Why The Fed’s Critics Will Become More Vocal

SL Advisors Talks Markets
SL Advisors Talks Markets
Why The Fed’s Critics Will Become More Vocal

The ten year treasury yield touching 3% has drawn headlines, but the bigger story is that the increase in nominal yields has been driven by rising real yields. Ten year TIPs yield 0.18%, the first time they’ve been positive in over two years. Until recently, real yields had been declining irregularly for decades. $TNs of return-insensitive capital (central banks, sovereign wealth funds and others with inflexible investment mandates) is part of the reason.

The Fed needs tighter financial conditions in order to slow the economy. Higher real ten year yields help. Tighter monetary policy is most effective when it increases bond yields, because that’s where the economy and equity markets are more sensitive. Therefore, rising bond yields reduce the need for aggressive hikes in the Fed Funds rate.

Criticism of the Fed has been limited. Former Treasury secretary Larry Summers and former NY Fed president Bill Dudley are notable exceptions, and are well qualified to find fault publicly, as they have. Republicans have voiced unhappiness about elevated inflation, while Democrats seem to care more about the Fed’s approach to climate change. We may not like inflation, but since the cure is a weaker economy, we’ll like that a lot less.

Quantitative Easing (QE) was obviously maintained way too long, and the Fed is approaching its opposite, Quantitative Tightening (QT), cautiously. Much has been made of their decision to shrink the balance sheet, but they have over $1TN in treasury securities maturing within the next year. Letting these roll off won’t impact ten year yields. But they may sell Mortgage Backed Securities (MBS), which looks sensible because buying Fed buying of MBS has been supporting the strong housing market.

The Fed remits its operating surplus to the US Treasury every year. In recent years this has been swollen by positive net interest income from its $9TN balance sheet.

In its last fiscal year (ending September 2021) the Fed reported $122BN in interest income from securities. Its balance sheet averaged $8TN, so we can infer that the average interest rate on its portfolio is around 1.5%. After adjustments, net income of $107BN was remitted to the government.

The Fed’s FY2021 interest expense was $6BN, but this is now going up. Assuming the $1TN in securities that will mature within a year yield 0%, the remainder of the Fed’s balance sheet yields just over 1.7%. Short term rates will be at that level by year’s end if not sooner. The 2022-23 fiscal year will see a steep drop in the Fed’s annual remittance to the Treasury. It could even flip to where the Fed has an operating loss.

Auctioning MBS would generate realized losses for the Fed. They have over $2.6TN in MBS with maturities of greater than ten years. Assuming a duration of ten and a 2% increase in yields from when they were bought, for every $100BN in MBS the Fed sells they’d realize a $20BN loss.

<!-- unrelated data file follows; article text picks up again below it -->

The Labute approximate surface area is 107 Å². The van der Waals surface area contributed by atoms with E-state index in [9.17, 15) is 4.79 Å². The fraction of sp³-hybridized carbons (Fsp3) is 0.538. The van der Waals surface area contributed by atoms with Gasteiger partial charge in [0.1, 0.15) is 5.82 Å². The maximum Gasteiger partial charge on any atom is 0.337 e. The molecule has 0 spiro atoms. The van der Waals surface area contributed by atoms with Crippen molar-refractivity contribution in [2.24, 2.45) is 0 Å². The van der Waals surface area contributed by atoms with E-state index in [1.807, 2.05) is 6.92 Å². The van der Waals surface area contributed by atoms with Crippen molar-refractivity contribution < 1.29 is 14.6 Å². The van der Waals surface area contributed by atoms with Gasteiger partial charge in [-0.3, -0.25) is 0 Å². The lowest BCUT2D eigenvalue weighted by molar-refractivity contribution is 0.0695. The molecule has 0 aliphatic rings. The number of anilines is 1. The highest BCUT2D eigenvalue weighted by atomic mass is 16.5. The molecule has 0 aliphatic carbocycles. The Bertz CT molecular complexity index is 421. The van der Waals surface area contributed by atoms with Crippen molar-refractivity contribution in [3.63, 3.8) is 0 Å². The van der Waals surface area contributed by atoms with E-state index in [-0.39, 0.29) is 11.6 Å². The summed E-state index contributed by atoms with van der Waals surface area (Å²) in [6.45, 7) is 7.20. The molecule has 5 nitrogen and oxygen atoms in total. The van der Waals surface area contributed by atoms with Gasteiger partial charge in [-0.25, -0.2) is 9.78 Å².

None of this will surprise policymakers, who we can assume took all this into consideration when they began the latest round of QE in 2020. They worried about their exit a decade ago, when wrestling with how to reduce their balance sheet following the 2008 Great Financial Crisis (GFC). Back then St. Louis Fed president James Bullard called it a “recipe for political problems.” They began tightening monetary policy in late 2015, and took almost four years to reach 2.4%. The Fed moved so slowly to unwind the GFC balance sheet that it wasn’t far below its 2016 $4.5TN peak before Covid led to a second round of QE. From 2015 to 2019 their remittances to the Treasury fell by almost half.

The Fed could argue that losses from QE are proof of its benefit. The higher rates that follow reflect QE’s success in arresting the economic decline that necessitated it. This is a sound economic argument, but not one that’s been tested yet. It’s the opposite of what deft currency intervention produces – a central bank that steps in to offset extreme moves in its currency is buying low/selling high – as long as it’s successful. Sometimes it isn’t. The 1992 collapse of Sterling against the Deutsche Mark overwhelmed the Bank of England, netting George Soros’s hedge fund an estimated $1BN profit on “Black Wednesday” (September 16, 1992).

QE is a buy high/sell low strategy. Because of the Fed’s error in maintaining overly accommodative policy for too long, they now must tighten more aggressively. It’ll take time, but the budgetary consequences of their poor decisions will reach the political classes in another year or so, in time for the 2024 presidential election. The Congressional Budget Office estimates that a 1% increase in rates above official projections increases the interest expense on Federal debt by $200BN. Their most recent forecast was for ten year treasury yields to average 1.6% through 2025.

Slower normalization of monetary policy and lethargic balance sheet reduction will allow higher inflation while smoothing the drop in Fed remittances to the Treasury. Such a debate won’t make it into the FOMC minutes, but will be on the minds of chair Jay Powell and his colleagues.

We have three funds that seek to profit from this environment:

Energy Mutual Fund Energy ETF Inflation Fund

Please see important Legal Disclosures.

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